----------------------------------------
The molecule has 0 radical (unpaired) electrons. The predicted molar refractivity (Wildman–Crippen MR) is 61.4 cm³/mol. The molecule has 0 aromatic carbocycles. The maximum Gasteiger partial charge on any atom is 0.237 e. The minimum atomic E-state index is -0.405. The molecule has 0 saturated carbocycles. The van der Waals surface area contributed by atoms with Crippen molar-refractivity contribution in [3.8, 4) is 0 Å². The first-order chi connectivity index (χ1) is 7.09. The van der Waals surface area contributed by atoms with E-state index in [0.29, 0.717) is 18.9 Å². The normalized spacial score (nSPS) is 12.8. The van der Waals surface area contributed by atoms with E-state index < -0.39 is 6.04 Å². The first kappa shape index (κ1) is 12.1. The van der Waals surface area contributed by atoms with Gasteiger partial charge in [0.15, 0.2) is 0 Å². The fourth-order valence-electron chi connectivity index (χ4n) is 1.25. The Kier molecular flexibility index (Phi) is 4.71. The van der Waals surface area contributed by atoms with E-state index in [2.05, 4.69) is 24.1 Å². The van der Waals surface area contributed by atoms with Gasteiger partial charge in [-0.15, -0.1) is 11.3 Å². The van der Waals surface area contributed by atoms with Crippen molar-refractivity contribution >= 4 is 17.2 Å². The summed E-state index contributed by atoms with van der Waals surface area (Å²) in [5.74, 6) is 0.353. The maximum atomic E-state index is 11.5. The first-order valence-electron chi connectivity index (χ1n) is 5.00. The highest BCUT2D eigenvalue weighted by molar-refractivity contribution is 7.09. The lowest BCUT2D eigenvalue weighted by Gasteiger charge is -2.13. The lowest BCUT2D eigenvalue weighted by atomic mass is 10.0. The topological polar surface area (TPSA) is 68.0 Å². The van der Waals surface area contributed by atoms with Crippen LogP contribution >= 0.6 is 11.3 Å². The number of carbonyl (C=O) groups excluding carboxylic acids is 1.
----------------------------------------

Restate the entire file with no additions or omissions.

The molecule has 0 radical (unpaired) electrons. The predicted molar refractivity (Wildman–Crippen MR) is 61.4 cm³/mol. The molecule has 0 aromatic carbocycles. The maximum Gasteiger partial charge on any atom is 0.237 e. The minimum atomic E-state index is -0.405. The molecule has 0 saturated carbocycles. The van der Waals surface area contributed by atoms with Crippen molar-refractivity contribution in [3.8, 4) is 0 Å². The first-order chi connectivity index (χ1) is 7.09. The van der Waals surface area contributed by atoms with E-state index in [0.29, 0.717) is 18.9 Å². The normalized spacial score (nSPS) is 12.8. The van der Waals surface area contributed by atoms with E-state index < -0.39 is 6.04 Å². The first kappa shape index (κ1) is 12.1. The van der Waals surface area contributed by atoms with Gasteiger partial charge in [0.15, 0.2) is 0 Å². The fourth-order valence-electron chi connectivity index (χ4n) is 1.25. The Kier molecular flexibility index (Phi) is 4.71. The van der Waals surface area contributed by atoms with E-state index in [2.05, 4.69) is 24.1 Å². The van der Waals surface area contributed by atoms with Gasteiger partial charge in [-0.15, -0.1) is 11.3 Å². The van der Waals surface area contributed by atoms with Crippen molar-refractivity contribution >= 4 is 17.2 Å². The summed E-state index contributed by atoms with van der Waals surface area (Å²) in [5.74, 6) is 0.353. The maximum atomic E-state index is 11.5. The first-order valence-electron chi connectivity index (χ1n) is 5.00. The highest BCUT2D eigenvalue weighted by molar-refractivity contribution is 7.09. The lowest BCUT2D eigenvalue weighted by Gasteiger charge is -2.13. The lowest BCUT2D eigenvalue weighted by atomic mass is 10.0. The topological polar surface area (TPSA) is 68.0 Å². The van der Waals surface area contributed by atoms with Crippen LogP contribution >= 0.6 is 11.3 Å². The number of carbonyl (C=O) groups excluding carboxylic acids is 1.